Kuwaiti government employee arrested over IS online postings

- Fri, 26 Aug 2016 02:39:50 -0400

KUWAIT CITY (AP) ? Kuwait's Interior Ministry says a government employee has been arrested for spreading Islamic State ideology and hacking social media pages of "some friendly and sister countries."

Activist discovers iPhone spyware, sparking security update

- Fri, 26 Aug 2016 01:37:56 -0400

Human rights activist Ahmed Mansoor speaks to Associated Press journalists in Ajman, United Arab Emirates, on Thursday, Aug. 25, 2016. Mansoor was recently targeted by spyware that can hack into Apple's iPhone handset. The company said Thursday it has updated its security. (AP Photo/Jon Gambrell)AJMAN, United Arab Emirates (AP) ? The suspicious text message that appeared on Ahmed Mansoor's iPhone promised to reveal details about torture in the United Arab Emirates' prisons. All Mansoor had to do was click the link.


U.S. Homeland Security probes hacking of actress Leslie Jones' website

- Thu, 25 Aug 2016 22:01:13 -0400

Cast member Leslie Jones poses at the premiere of the film "Ghostbusters" in Hollywood, CaliforniaThe U.S. Department of Homeland Security is investigating a new incident involving actress Leslie Jones, who has been targeted by online abusers, after hackers posted nude photos and personal information on the "Ghostbusters" star's website. In order to protect the integrity of the case, no further details are available at this time," Rachel Yong You, a spokeswoman for the U.S. Immigration and Customs Enforcement, said on Thursday in an email to Reuters. ICE, as the agency is known, is a branch of the Department of Homeland Security.


Apple fixes security flaw after UAE dissident's iPhone targeted

- Thu, 25 Aug 2016 19:28:18 -0400

A salesman checks a customer's iPhone at a mobile phone store in New DelhiApple Inc issued a patch on Thursday to fix a dangerous security flaw in iPhones and iPads after researchers discovered that a prominent United Arab Emirates dissident's phone had been targeted with a previously unknown method of hacking. The thwarted attack on the human rights activist, Ahmed Mansoor, used a text message that invited him to click on a web link. Instead of clicking, he forwarded the message to researchers at the University of Toronto's Citizen Lab.


Russian lawmaker's son convicted in U.S. for hacking scheme

- Thu, 25 Aug 2016 19:21:41 -0400

View shows various credit cardsRoman Seleznev, also known as "Track2," was found guilty by a federal jury in Seattle on 38 of 40 counts including wire fraud and intentional damage to a protected computer following an eight day trial, prosecutors said. The conviction of Seleznev, of Vladivostok, followed a 10-year-long investigation by the U.S. Secret Service, the agency said. Seleznev, the son of Valery Seleznev, a member of the Russian Parliament, is scheduled to be sentenced on Dec. 2.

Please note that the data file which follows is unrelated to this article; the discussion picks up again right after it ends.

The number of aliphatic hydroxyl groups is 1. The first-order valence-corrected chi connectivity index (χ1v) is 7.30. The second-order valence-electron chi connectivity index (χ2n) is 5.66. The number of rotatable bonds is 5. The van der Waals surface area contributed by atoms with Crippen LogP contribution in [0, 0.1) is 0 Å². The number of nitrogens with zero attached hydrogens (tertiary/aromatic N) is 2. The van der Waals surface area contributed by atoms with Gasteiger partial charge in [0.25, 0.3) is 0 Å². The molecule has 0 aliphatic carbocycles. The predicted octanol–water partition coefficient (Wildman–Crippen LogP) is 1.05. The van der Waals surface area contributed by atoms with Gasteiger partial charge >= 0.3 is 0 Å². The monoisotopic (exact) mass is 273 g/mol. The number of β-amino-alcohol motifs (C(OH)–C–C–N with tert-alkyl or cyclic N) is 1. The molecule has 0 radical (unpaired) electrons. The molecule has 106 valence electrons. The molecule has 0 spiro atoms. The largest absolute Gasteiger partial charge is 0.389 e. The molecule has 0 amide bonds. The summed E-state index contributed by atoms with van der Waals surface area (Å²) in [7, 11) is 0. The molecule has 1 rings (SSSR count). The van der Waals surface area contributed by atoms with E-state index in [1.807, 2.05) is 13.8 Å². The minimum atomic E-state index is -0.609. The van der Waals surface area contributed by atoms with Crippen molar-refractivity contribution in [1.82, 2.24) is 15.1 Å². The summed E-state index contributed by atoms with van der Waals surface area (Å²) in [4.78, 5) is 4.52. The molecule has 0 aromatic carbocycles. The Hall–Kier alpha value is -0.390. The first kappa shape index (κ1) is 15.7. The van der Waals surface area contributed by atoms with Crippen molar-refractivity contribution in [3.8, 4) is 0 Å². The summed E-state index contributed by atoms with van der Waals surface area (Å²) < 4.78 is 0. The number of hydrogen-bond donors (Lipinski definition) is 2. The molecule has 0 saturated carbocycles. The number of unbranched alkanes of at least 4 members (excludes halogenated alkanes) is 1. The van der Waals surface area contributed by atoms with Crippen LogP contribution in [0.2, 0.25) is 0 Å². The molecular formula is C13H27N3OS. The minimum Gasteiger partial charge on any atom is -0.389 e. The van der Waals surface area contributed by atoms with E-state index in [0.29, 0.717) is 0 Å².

Is Android malware more popular than Google?s own app?

- Thu, 25 Aug 2016 16:50:16 -0400

How can I compare the popularity of Google?s recently launched Duo video chat app to Android malware apps that many consider not to be a thing? That?s preposterous, heresy even. But I?m just going to show how much our perception is altered when talking about market share in the mobile business using Google?s CEO Sundar Pichai as a benchmark. DON?T MISS: iPhone 7: New leak may have just solved the only mystery left ?Google Duo now over 5 million Android downloads in a week,? Pichai tweeted. That?s certainly impressive for an app that?s meant to bring a FaceTime-like experience to Android, but is also cross-platform, as the app is also available on iPhone. https://twitter.com/sundarpichai/status/768657715962839041 Let?s now look at a statement that Pichai made two years ago about malware. Addressing Tim Cook?s comments about Android malware the Apple CEO made at WWDC 2014, Pichai said during the I/O keynote the same year that ?based on every data we see, well, well less than half a percent of users ever run into any malware issues.? That seemed to settle it. To many Android users who know how to avoid malware and will probably not have any issues with malicious apps in the future, it looked like Google cleared the air once and for all. But according to late June 2014 numbers, Google registered up to 1 billion active Android users each month. Translating percentages to a palpable number, I concluded at the time that, according to Pichai, up to 5 million users were affected by malware. That?s hardly something to be ignored. Let?s get back to Pichai?s Duo numbers. Imagine him tweeting something like: ?Google Duo now on more than 0.37% of active Android devices in a week.? That?s hardly something one would care about. According to Google?s latest Android numbers, there are over 1.4 billion active users each month. These are September 2015 stats, and that?s the number I used to calculate the percentage above. As for malware, 0.5% of 1.4 billion amounts to 7 million people who might be affected by Android malware, assuming Pichai?s 2014 statement still holds true. But Google has taken several other measures since 2014 to combat malicious apps, so I?d hope that percentage is even lower. Furthermore, even if millions of people contracted malware at one point in their lives, there have been many different strains out there, from a variety of players. Very few of them managed to affect a large number of users, at least according to what's known to date, and many of them have been eradicated. Ben Evans calculated in late July that there might be an additional 450 million Android phones and 200 million Android tablets in China on top of what Google reports. These are the kind of devices that don?t connect to the Google Play store, therefore aren?t counted in statistics. And these are the kind of devices that are the most susceptible to malware. Again, comparing malware to an app isn?t something that can really be done. But the point I?m trying to make here is that we often fall for the numbers companies feed us, without looking at what they really mean in many cases. As for Duo, getting 5 million app installs in one month alone is very impressive, and that number is only going up, I would assume. It?s interesting though that Pichai did not say anything about iPhone downloads, which might mean they?re not relevant yet. But is it a hit already?